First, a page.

Johnny Johnson admits he made errors on his 1974 and '75 tax returns and paid the federal government $3,500 less than he should have.
But he doesn't think those honest mistakes gave the government the right to drag his name through the mud and destroy his career as an insurance executive. So he sued the Internal Revenue Service, saying it wrongfully publicized his case because it wanted to make an example of a high-profile taxpayer.He won. Big time. The 76-year-old Johnson was paid $3.5 million by the IRS three weeks ago to settle the case.
"I do not wish to imply that I did not do anything wrong," Johnson said Wednesday. "But I do say in the strongest terms that I did not do anything intentionally wrong.
"It was wrong, but it was not wrong enough that the IRS was justified in doing to me and my family what they did."
IRS spokesman Frank Keith in Washington said simply, "The IRS believes this is a reasonable resolution ending 15 years of litigation." He said it was the largest settlement the IRS has ever made to an individual.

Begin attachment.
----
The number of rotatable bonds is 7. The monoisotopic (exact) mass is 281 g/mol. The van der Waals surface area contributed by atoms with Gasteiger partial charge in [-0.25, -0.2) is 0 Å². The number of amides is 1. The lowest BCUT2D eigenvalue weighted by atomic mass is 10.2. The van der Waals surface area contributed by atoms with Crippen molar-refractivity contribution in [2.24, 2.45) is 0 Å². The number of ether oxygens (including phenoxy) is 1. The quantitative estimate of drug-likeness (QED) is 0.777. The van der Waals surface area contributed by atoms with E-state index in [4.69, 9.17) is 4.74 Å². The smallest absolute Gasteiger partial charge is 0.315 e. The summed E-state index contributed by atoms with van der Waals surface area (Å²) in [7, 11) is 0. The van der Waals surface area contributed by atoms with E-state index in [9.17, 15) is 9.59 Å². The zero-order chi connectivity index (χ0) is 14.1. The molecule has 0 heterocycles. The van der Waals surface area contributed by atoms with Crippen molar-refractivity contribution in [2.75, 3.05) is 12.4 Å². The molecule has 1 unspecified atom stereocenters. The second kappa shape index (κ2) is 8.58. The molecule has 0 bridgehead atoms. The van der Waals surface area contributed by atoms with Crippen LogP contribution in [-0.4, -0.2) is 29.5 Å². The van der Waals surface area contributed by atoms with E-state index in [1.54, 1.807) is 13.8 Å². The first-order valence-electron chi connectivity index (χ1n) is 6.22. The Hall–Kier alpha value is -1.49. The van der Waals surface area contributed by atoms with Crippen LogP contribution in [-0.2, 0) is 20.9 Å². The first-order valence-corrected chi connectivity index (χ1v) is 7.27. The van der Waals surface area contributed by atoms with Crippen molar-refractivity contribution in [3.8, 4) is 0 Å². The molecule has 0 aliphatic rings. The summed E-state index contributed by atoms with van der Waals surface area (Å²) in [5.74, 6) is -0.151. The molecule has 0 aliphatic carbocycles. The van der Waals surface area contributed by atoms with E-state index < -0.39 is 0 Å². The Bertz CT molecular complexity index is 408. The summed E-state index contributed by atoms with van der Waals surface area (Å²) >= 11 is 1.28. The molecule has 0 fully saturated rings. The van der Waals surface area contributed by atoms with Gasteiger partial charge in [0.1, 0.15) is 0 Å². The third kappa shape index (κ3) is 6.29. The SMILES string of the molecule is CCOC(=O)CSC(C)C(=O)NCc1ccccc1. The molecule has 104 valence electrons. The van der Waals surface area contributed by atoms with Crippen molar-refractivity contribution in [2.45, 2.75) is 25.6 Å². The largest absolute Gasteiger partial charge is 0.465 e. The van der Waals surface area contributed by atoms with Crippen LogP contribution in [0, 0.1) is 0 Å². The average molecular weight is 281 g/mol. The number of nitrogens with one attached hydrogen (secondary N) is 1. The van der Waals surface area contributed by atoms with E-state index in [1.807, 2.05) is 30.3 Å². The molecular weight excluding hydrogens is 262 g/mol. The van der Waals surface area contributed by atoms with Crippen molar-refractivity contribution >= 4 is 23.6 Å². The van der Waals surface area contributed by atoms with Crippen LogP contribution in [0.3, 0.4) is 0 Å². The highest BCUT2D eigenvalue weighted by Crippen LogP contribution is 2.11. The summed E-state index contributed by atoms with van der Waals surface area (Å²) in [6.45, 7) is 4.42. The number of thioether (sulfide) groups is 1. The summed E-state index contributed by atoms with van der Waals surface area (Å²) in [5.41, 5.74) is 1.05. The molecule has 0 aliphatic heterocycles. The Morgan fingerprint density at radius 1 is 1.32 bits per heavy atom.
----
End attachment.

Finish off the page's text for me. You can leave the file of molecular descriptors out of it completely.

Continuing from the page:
Johnson had already sued the IRS twice for issuing a news release on April 15, 1981 - tax day - revealing that he had pleaded guilty to evading $3,500 in taxes.
In 1991 a federal judge awarded him $10.9 million, but an appeals court ruled the following year that he had filed his lawsuit under the wrong statute. He refiled, and in 1996 a jury ordered the IRS to pay him more than $10 million. This time, an appeals court ruled the judge in the case appeared to be biased against the IRS.
Johnson was planning to take the IRS to court a third time when the settlement was reached in February. He received his $3.5 million on April 1 and put it into a trust fund for his grown children.
The former executive vice president for the American National Insurance Co. in Galveston, Texas, saw his troubles with the IRS begin in 1976 after his company sued the agency for disallowing deductions it had claimed on a business deal.
Within a year, Johnson said, the company itself and its top executives were audited. When auditors determined he owed $3,500 from the 1970s, the IRS pressed to have him indicted.
Under terms of a plea bargain, the U.S. Attorney's office was to identify him by his given name, Elvis Johnson, which he said nobody in Texas knew him by. It was not to give out his home address or occupation and no press release on his case was to be issued.
After he complained when the IRS issued a release on tax day that was headlined, "Insurance executive pleads guilty in tax case," the agency made some minor changes to it and issued it again two days later.